Major airports in the lower-48 may have terrible congestion problems, "but up here there's blood on the runways," said John Hallinan, who heads Project Capstone.
At the core of Project Capstone are two systems, the Global Positioning Satellite system and a new system developed by United Parcel Service called ADS-B -- for Automatic Dependent Surveillance-Broadcast. The systems determine a plane's exact location by satellite and broadcast it to controllers and other planes with the same equipment.
Those two systems alone could eventually make radar redundant, according to the Cargo Airline Association, which is experimenting with ADS-B as a way to move cargo planes quickly at hubs such as Memphis and Louisville. The FAA is also looking at ADS-B as a possible way to prevent runway and taxiway collisions.
In a cavernous room filled with radar screens, air traffic controller Keith Weerheim has watched over the busy Juneau sector for 17 years at the Anchorage Air Route Control Center. One of his problems is that once planes drop below about 10,000 feet, Weerheim can no longer see them.
Juneau, the state capital, has no radar coverage below about 10,000 feet. It is the next area scheduled to get Project Capstone.
Andy Thomas, safety manager for Temsco Helicopters Inc., said Capstone will not only allow his pilots to travel required routes more precisely, but it will broadcast helicopter locations everywhere, even out on glaciers where there is no radio coverage.
Thus Thomas and other flight operators in Juneau and throughout Alaska can't understand why Capstone isn't being expanded more rapidly. "You go back and tell those people in Washington, those of us in industry, we don't understand why the wheels turn so slow," said Robert N. Jacobsen, president of Wings of Alaska Airlines, which serves small communities and islands from Juneau.
For several years, Capstone was caught between some FAA officials who were great enthusiasts and others who felt it was being forced on them too rapidly.
Some FAA officials argued that Capstone should be deployed and certified quickly because it could save lives. Others resisted because the system did not meet the 99.99999 percent reliability standard for flight-critical systems.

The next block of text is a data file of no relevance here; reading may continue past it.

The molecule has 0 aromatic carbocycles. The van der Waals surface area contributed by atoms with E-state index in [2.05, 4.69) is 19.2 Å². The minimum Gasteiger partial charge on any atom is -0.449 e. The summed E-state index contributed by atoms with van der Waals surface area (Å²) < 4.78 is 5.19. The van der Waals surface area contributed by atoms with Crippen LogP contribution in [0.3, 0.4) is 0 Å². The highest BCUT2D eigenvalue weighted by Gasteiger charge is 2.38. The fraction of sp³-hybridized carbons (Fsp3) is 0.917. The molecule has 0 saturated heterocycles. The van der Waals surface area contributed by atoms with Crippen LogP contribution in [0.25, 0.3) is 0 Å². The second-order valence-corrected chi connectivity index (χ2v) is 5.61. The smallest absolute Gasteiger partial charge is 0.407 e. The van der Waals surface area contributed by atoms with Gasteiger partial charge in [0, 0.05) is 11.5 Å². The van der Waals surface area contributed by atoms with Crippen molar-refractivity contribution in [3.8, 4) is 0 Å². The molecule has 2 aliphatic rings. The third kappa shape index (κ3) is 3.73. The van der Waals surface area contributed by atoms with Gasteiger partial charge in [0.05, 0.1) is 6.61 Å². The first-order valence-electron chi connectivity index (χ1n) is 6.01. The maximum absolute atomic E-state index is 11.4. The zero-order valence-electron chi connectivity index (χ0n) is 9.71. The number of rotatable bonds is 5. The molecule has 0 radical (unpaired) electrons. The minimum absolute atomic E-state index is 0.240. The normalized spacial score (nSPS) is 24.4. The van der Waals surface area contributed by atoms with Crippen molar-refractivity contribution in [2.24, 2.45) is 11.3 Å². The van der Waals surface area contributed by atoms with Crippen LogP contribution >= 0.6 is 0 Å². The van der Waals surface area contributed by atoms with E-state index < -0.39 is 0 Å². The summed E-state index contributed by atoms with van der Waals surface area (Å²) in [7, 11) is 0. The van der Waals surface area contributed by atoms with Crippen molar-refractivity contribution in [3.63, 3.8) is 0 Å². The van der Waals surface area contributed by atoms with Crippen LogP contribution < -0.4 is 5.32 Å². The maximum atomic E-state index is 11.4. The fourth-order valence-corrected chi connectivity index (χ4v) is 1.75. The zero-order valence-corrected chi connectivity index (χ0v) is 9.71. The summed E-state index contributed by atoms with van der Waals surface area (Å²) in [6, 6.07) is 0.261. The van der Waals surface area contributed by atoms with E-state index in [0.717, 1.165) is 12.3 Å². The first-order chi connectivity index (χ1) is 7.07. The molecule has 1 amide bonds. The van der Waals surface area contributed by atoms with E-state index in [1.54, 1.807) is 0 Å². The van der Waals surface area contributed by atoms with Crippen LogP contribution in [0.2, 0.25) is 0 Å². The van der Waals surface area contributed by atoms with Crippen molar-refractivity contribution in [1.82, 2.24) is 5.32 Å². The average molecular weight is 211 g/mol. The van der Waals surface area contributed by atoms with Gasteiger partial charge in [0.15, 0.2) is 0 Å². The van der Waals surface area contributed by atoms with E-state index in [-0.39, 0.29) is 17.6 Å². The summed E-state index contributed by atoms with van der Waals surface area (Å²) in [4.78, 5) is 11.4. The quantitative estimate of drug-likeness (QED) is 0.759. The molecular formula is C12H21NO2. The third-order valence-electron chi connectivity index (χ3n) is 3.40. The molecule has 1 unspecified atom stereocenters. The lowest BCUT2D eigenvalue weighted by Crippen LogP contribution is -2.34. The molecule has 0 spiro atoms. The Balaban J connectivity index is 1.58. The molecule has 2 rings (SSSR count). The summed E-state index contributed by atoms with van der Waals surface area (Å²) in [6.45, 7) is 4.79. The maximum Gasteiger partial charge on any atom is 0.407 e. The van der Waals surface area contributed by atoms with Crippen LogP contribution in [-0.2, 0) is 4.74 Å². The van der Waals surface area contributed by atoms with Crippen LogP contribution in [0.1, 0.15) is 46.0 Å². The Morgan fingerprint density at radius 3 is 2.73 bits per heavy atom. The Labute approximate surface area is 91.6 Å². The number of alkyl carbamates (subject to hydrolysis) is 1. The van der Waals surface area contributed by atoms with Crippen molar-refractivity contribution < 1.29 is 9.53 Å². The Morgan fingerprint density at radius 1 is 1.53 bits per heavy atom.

Out of those arguments has come a compromise. Pilots can officially use Capstone only under "visual flight rules," meaning when the weather and other factors allow sufficient visibility to see terrain and other planes.
Capstone is not certified for flight in poor conditions when pilots can fly only by instruments, called "instrument flight rules." But it is an open secret that some Alaska pilots will use it that way anyway, worrying critics.
Nevertheless support for the program has been growing, especially as results of the Alaska program are analyzed. Top FAA officials say Capstone is now a key part of the agency's plans.
There are still some issues. Some pilots fear the government could use the system to spy on them. To allay those concerns, Phil Boyer, president of the Aircraft Owners and Pilots Association and a strong Capstone supporter, said he persuaded the FAA to alter Project Capstone so that controllers and other airplanes can "see" an aircraft on radar screens but cannot identify it, if the pilot wants to be anonymous.
Another problem is the lack of adequate radio frequencies, which has thus far limited the scope of Project Capstone in Alaska. Many airplane owners and operators who asked to participate were told they could not because of inadequate bandwidth.
That problem might be close to resolution. After years of negotiations, the FAA and the Defense Department have reached a tentative agreement to share part of the radio frequency band that the military has been using for a secure, frequency-hopping communications system. But the Pentagon has not given that agreement final approval.
Meanwhile, the value of Project Capstone, at least in pilots' eyes, is best illustrated by a recent accident. On April 3, a single-engine Cessna 207 crashed into a 1,000-foot mountain in the Yukon Delta. The veteran 52-year-old pilot and his six native passengers survived, but with serious injuries to a woman and two children. Ironically, the aircraft was equipped with a Capstone box, which should have identified the mountain. This was the first Capstone-equipped plane to crash. A passenger said the box was turned off. The pilot contradicted him, but acknowledged he didn't have the terrain-awareness map on the screen, and wasn't looking at it anyway. "It's a damned shame he didn't use it," said Gary Childers, an FAA official assigned to Capstone.